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IFAS Standardized Fertilization Recommendations for Vegetable Crops 4 Table 3. Target pH, and recommended N, P2O5, and K2O fertilizer rates for commercial vegetable production. Phosphorus and potassium rates are based on an interpretation of a Mehlich-1 soil test on a mineral soil. Pounds/Acre/Cropping season Crop Description Target pH N (lb/ A) P2O5 K2O VL L MED HI VHI VL L MED HI VHI Footnotes1 References BEAN Snap, Lima, Pole 6.5 100 120 100 80 0 0 120 100 80 0 0 250 251 350 Cir 100, 225, 478, SP170 BEET 6.5 120 120 100 80 0 0 120 100 80 0 0 250 251 350 Cir 225, SP170 BROCCOLI Cauliflower, Brussels sprouts 6.5 175 150 120 100 0 0 150 120 100 0 0 250 251 350 351 352 354 Cir 555, 225, SP170 CABBAGE Collard, Chinese Cabbage 6.5 175 150 120 100 0 0 150 120 100 0 0 250 251 350 351 352 354 Cir 117E, 225, SP100, SP170 CARROT 6.5 175 150 120 100 0 0 150 120 100 0 0 250 251 350 Cir 225, SP170 CELERY 6.5 200 200 150 100 0 0 250 150 100 0 0 250 251 350 354 Cir 757, 225, SP170 CUCUMBER 6.5 150 120 100 80 0 0 120 100 80 0 0 250 251 350 351 354 Cir 101E, 225, SP170 EGGPLANT 6.5 200 150 120 100 0 0 150 120 100 0 0 250 251 350 351 352 353 354 Cir 225, SP170 LETTUCE Crisphead, Romaine, Endive, Escarole 6.5 200 150 120 100 0 0 150 120 100 0 0 250 251 350 351 352 354 Cir 123, 225, SP170 MUSKMELON 6.5 150 150 120 100 0 0 150 120 100 0 0 250 251 350 351 354 Cir 122C, 225, SP170 MUSTARD Kale, Turnip 6.5 120 150 120 100 0 0 150 120 100 0 0 250 251 350 Cir 225, SP 170 OKRA 6.5 120 150 120 100 0 0 150 120 100 0 0 250 251 350 351 Cir 225, SP170 ONION Bulb 6.0 150 150 120 100 0 0 150 120 100 0 0 250 251 350 351 354 Cir 225, Bul 238, SP170 ONION Bunching, Leek 6.5 120 120 100 80 0 0 120 100 80 0 0 250 251 350 Cir 225, SP170 PARSLEY 6.5 120 150 120 100 0 0 150 120 100 0 0 250 251 350 Cir 225, SP170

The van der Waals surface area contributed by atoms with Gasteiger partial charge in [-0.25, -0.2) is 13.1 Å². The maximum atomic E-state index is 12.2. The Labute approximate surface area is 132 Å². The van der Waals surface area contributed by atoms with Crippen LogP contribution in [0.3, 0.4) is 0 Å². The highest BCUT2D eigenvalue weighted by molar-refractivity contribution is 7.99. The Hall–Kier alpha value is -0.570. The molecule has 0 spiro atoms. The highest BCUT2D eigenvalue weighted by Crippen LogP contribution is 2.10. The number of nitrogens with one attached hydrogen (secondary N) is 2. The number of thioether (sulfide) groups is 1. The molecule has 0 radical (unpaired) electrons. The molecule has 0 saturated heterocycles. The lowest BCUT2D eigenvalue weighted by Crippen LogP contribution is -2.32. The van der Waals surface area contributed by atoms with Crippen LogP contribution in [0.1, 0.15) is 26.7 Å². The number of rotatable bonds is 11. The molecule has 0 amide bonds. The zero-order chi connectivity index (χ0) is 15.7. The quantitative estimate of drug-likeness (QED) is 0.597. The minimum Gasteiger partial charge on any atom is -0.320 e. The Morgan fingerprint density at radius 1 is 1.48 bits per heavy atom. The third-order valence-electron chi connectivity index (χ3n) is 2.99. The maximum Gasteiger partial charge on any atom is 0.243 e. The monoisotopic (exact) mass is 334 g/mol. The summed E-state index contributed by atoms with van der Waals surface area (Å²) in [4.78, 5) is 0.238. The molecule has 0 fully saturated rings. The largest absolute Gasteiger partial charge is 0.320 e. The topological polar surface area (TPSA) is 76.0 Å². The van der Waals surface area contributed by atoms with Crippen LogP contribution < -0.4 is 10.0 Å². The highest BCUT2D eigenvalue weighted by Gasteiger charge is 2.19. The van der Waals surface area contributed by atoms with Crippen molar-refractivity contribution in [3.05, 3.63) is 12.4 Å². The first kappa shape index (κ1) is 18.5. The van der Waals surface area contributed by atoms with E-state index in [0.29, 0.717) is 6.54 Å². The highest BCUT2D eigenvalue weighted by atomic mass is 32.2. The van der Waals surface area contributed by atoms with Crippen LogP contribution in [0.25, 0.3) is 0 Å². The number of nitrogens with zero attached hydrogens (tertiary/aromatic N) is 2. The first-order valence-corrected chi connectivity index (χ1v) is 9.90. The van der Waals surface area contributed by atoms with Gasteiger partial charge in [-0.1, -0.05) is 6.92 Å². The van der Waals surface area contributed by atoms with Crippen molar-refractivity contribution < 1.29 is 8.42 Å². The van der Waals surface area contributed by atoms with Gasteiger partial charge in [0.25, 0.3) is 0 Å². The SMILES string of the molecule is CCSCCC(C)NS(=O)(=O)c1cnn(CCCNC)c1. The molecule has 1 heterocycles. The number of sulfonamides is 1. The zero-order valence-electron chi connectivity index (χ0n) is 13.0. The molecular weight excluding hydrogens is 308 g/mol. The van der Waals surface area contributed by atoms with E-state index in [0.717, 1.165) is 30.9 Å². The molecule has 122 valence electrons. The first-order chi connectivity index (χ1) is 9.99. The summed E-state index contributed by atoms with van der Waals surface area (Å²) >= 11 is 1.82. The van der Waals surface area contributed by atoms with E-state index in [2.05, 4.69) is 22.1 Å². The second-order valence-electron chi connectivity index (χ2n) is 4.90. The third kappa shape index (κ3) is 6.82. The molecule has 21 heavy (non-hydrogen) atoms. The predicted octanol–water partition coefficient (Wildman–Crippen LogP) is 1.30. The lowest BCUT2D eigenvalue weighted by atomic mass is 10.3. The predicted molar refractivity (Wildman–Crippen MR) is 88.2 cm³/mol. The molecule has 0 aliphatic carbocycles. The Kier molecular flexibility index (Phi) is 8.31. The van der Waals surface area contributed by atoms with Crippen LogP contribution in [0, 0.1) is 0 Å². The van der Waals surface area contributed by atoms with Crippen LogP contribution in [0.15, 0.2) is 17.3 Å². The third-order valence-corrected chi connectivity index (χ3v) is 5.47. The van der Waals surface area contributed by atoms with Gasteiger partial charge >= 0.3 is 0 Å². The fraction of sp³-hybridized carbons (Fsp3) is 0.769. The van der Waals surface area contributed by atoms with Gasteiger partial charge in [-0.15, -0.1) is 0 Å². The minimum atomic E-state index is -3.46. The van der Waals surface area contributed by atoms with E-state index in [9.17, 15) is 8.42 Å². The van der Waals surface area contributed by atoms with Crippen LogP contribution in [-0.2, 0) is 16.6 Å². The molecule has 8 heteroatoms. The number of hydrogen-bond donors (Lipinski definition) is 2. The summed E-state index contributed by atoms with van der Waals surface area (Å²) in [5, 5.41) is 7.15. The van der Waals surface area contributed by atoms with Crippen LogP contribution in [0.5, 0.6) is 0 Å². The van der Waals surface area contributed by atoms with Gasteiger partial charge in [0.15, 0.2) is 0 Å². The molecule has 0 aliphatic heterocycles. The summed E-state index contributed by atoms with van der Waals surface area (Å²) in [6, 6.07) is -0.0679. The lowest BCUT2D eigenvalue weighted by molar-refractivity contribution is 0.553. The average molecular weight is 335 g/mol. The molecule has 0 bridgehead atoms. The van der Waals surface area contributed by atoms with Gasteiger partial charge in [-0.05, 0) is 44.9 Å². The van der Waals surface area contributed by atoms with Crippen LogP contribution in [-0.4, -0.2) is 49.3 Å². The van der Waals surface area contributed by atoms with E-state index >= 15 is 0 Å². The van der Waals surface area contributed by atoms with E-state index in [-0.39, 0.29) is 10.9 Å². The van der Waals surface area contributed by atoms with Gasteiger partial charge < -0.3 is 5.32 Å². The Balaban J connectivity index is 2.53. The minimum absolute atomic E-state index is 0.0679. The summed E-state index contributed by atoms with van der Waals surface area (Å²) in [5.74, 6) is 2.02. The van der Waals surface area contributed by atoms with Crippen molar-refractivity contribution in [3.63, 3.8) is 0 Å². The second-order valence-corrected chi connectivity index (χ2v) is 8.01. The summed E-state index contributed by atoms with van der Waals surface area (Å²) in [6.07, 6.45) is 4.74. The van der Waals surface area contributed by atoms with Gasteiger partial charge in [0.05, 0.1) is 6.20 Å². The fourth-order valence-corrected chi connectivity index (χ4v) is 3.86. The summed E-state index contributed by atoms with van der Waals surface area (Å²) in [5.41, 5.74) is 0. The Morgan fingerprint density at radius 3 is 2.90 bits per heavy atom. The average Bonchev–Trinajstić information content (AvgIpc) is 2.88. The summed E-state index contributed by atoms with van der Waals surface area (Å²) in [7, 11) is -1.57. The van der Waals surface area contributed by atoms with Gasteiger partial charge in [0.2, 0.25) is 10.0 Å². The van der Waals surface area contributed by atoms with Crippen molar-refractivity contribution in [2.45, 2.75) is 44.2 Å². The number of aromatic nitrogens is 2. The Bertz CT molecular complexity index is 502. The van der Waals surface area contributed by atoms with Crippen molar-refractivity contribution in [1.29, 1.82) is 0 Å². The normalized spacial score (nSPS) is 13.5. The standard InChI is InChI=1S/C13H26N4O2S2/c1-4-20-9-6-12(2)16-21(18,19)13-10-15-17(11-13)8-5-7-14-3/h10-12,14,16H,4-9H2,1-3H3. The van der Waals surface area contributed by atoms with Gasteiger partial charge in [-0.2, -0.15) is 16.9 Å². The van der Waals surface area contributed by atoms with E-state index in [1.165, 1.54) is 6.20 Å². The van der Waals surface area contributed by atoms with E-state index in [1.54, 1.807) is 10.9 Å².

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IFAS Standardized Fertilization Recommendations for Vegetable Crops 5 Table 3. Target pH, and recommended N, P2O5, and K2O fertilizer rates for commercial vegetable production. Phosphorus and potassium rates are based on an interpretation of a Mehlich-1 soil test on a mineral soil. Pounds/Acre/Cropping season Crop Description Target pH N (lb/ A) P2O5 K2O VL L MED HI VHI VL L MED HI VHI Footnotes1 References PEA Southern, Snow, English 6.5 60 80 80 60 0 0 80 80 60 0 0 250 251 350 Cir 100, 225, SP170 PEPPER Bell, Specialty 6.5 200 150 120 100 0 0 200 150 100 0 0 250 251 350 351 352 353 354 Cir 102E, 225, SP170, Cir S357 POTATO 6.0 200 120 120 60 0 0 1503 150 150 150 150 250 253 350 Cir 118,225, SP170 RADISH 6.5 90 120 100 80 0 0 120 100 80 0 0 250 251 252 350 Cir 225, SP170 SPINACH 6.5 90 120 100 80 0 0 120 100 80 0 0 250 251 350 Cir 225, SP170 SQUASH Summer, Winter, Pumpkin 6.5 150 120 100 80 0 0 120 100 80 0 0 250 251 350 351 354 Cir 103D, 225, SP170 STRAWBERRY 6.5 150 150 120 100 0 0 150 120 100 0 0 250 350 352 353 354 355 Cir 142, 225, 1141, SP170 SWEET CORN 6.0 200 150 120 100 0 0 150 120 100 0 0 250 251 350 Cir 99,122, 225, SP170 SWEET POTATO 6.5 60 120 100 80 0 0 120 100 80 0 0 250 251 350 Cir 440-II, 551, 225, SP170 TOMATO Slicing, Cherry, Plum 6.5 200 150 120 100 0 0 225 150 100 0 0 250 251 350 351 352 353 354 Cir 98C, 225, SP170 WATERMELON 6.0 150 150 120 100 0 0 150 120 100 0 0 250 251 350 351 352 353 354 Cir 225, SP113, SP170 1 Footnote numbers are the computer codes used in generating footnote printout. 2 Cir = Circular Bul = Bulletin 3 K fertilization recommendations for potato not based on soil test results since yield response was not correlated with soil K.